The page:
URxvt Perl extensions open a world of possibilities with your terminal, and bring unique features to an already remarkably powerful terminal emulator program.
The rxvt-unicode terminal emulator – urxvt for short – is in itself a good, very configurable alternative to xterm or the GNOME Terminal. It offers some interesting features such as Unicode support – hence its name, daemon mode, Xft for font fun, … What makes it truly phenomenal though, is its embedded Perl interpreter and exhaustive programming interface which open a world of possibilities.
1 Pre-packaged Extensions
To give you a taste of what urxvt Perl extensions can offer, here’s a list of the ones which typically come bundled with it. You can find a brief description of each of them in the
rxvt-unicode manual page. Most of them have manual pages:
Some of those are by default enabled, sometimes even with an associated keysym. Some others have to be enabled specifically, which is done by using the
-pe option or the
2 Writing Extensions
The documentation in the
urxvtperl manual page is very good. Looking at the existing examples in
/usr/lib/urxvt/perl – or wherever your library directory is – is a nice source of inspiration too. In this section I will attempt to explain how I wrote the reactivity extension.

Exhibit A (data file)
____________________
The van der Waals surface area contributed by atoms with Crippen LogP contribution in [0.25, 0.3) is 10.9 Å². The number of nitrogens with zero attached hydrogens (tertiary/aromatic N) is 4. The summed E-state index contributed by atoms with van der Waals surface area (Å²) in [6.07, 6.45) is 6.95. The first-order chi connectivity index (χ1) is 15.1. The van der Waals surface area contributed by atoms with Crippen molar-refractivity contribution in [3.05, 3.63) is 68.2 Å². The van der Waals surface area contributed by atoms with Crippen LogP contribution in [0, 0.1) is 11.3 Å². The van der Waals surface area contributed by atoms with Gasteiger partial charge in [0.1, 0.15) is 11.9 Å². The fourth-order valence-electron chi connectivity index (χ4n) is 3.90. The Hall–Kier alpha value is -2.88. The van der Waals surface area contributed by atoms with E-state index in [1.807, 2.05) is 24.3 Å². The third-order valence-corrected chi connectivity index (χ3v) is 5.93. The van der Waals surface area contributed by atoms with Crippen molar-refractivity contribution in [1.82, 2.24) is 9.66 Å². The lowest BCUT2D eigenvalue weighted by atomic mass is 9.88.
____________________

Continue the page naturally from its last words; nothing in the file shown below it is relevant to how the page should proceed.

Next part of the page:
2.1 Where to Write Extension Script Files
Extension script files should be written to
~/.urxvt/ext, or wherever the
perl-lib resource points to, as explained in the manual page for urxvt. If you intend to write your extension into the
~/.urxvt/ext/reactivity file, you’ll need to set the
perl-ext resource accordingly:
2.2 Keysyms and Extensions Offering Multiple Actions
reactivity extension supports several actions. One way to run extensions is to associate action strings to keys in
~/.Xresources before running
perl:STRING are passed to the
on_user_command Perl handler which you will define in your extension script file. More on the
keysym resource in the urxvt manual page.
2.3 The on_user_command Perl Handler
All you need to implement in your extension script file is the
on_user_command Perl handler which will be passed a
$term to work with the terminal and a
$cmd containing the string associated with the keysym you generated. In this example, that string can be
:resetfont, […] So a useful structure for
on_user_command could be:
As explained in the urxvtperl manual page, a hook must return a boolean value that should be
() for reasons I haven’t quite been bothered to understand.
2.4 A Tour of the Useful Things You Can Do
So far, I’ve talked you through the chain of events between a generated keysym and Perl code giving you access to all that urxvt can programmatically do. At this stage, the sky’s the limit. Again, I’d urge you to read the urxvtperl manual page to get a grasp of all that’s possible. A couple of things I like using are:
Overlays, which are boxes bearing messages over the terminal, which I use to tell whether or not the terminal is being monitored for change. You create an overlay with e.g.:
You can respectively show or hide it with:
- Lines in the buffer, which I can retrieve with
$term->line($row_number)->tto get the actual string.
add_lines, which you can enable with a callback or disable:
add_lines_handleris for instance defined as: